By Jim Bloch
Police officers in the city of Port Huron will soon have additional tools to protect them against armed threats in the field.
The city council approved the purchase of 14 ballistic shields from On Duty Gear, LLC, of Clinton Township, at its regular meeting on Jan. 10.
The city will spend $26,600 for the Armor Express Level IIIA ballistic shields, which measure 20-inches by 34-inches. The ballistic shields are hand-held and designed to stop or deflect bullets.
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“The reason for the number is so that each patrol car and some of our undercover vehicles will all have a ballistic shield in the back,” said City Manager James Freed, as heard on the recording of the meeting posted on the city’s website. “If there’s an active shooter or if something goes on at one of our schools, we don’t know which patrol car is going to get there first. With our strategy for immediately taking on threats, every single patrol car needs to be ready to make entry.”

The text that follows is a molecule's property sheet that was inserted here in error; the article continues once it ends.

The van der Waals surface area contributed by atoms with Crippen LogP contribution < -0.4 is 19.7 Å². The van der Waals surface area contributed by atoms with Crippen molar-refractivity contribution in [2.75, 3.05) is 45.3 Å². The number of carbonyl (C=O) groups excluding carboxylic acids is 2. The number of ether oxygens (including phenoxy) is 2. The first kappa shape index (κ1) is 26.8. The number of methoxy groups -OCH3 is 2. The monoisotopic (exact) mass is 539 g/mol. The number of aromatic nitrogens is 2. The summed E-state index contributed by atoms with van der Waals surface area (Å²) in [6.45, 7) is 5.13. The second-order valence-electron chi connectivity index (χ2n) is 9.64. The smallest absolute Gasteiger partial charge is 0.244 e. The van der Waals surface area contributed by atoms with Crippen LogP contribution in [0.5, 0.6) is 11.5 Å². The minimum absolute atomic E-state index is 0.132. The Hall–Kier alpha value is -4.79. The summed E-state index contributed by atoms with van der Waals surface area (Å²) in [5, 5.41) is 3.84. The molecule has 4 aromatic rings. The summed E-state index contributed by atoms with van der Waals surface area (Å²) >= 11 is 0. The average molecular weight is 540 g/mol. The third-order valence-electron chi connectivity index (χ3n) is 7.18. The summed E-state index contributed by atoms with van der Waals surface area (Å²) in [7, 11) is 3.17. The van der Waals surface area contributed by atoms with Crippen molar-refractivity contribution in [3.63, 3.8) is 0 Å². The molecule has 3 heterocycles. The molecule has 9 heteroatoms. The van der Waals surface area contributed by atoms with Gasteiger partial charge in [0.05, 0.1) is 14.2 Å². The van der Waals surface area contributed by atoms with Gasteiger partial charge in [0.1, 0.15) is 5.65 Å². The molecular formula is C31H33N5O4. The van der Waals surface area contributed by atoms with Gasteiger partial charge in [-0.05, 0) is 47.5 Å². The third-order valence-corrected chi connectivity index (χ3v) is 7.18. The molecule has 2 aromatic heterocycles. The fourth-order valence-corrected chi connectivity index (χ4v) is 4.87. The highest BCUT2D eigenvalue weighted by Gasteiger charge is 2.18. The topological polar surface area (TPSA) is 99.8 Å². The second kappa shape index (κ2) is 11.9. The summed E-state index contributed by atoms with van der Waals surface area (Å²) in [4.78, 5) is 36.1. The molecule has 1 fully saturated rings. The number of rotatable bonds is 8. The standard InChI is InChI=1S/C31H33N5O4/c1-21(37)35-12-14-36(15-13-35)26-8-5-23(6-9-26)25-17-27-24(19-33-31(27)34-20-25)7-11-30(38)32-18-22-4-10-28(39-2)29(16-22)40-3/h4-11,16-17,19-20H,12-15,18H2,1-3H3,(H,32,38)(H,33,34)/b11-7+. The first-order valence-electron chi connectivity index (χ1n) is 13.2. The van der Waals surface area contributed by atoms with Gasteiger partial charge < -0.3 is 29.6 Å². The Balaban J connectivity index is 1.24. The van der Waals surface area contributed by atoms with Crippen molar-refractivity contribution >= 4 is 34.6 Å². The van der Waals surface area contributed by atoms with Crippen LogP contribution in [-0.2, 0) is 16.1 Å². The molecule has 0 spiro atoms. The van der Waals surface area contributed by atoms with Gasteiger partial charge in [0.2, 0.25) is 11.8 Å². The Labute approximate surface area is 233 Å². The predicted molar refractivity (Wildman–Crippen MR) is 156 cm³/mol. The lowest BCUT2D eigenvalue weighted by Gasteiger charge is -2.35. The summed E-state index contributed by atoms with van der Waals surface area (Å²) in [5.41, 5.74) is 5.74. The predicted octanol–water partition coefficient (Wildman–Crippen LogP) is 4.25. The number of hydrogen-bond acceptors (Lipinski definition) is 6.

Early in December, PHPD investigated eight threats to schools in the wake of the Nov. 30 mass shooting at Oxford High School.
“So these will be in every patrol car?” asked council member Anita Ashford.
“Yes,” said Freed.
Has the city used the ballistic shields in the past? Ashford asked.
“We’ve had a few for some of our SRT teams, but not for the vehicles,” said Freed.
SRTs refer to special reaction teams designed to respond to high-risk situations.
The St. Clair County Prosecutor’s Office will contribute $5,000 from its forfeiture fund to help pay for the shields. The city is also hoping to land a grant from the Michigan Municipal Risk Management Authority to offset some of the cost.
Each shield weighs about 13 pounds and comes with a viewport that allows officers to see the scene in front of them while keeping their heads protected.
The shields are made using “hybrid ballistic technology which minimizes weight while increasing protection,” according to the Armor Express website. “The new shape of the (shield) gives the user greater coverage while allowing for multiple shooting platforms with (a) handgun or long gun. Keeping the weight down allows operators to engage threats and obstacles with less fatigue. The rear of the (shield) is covered in loop allowing for operators to place mirrors, entry tools and other needed equipment at arm’s reach while still being able to remain behind the protection of the (shield).”
Jim Bloch is a freelance writer based in St. Clair, Michigan. Contact him at firstname.lastname@example.org.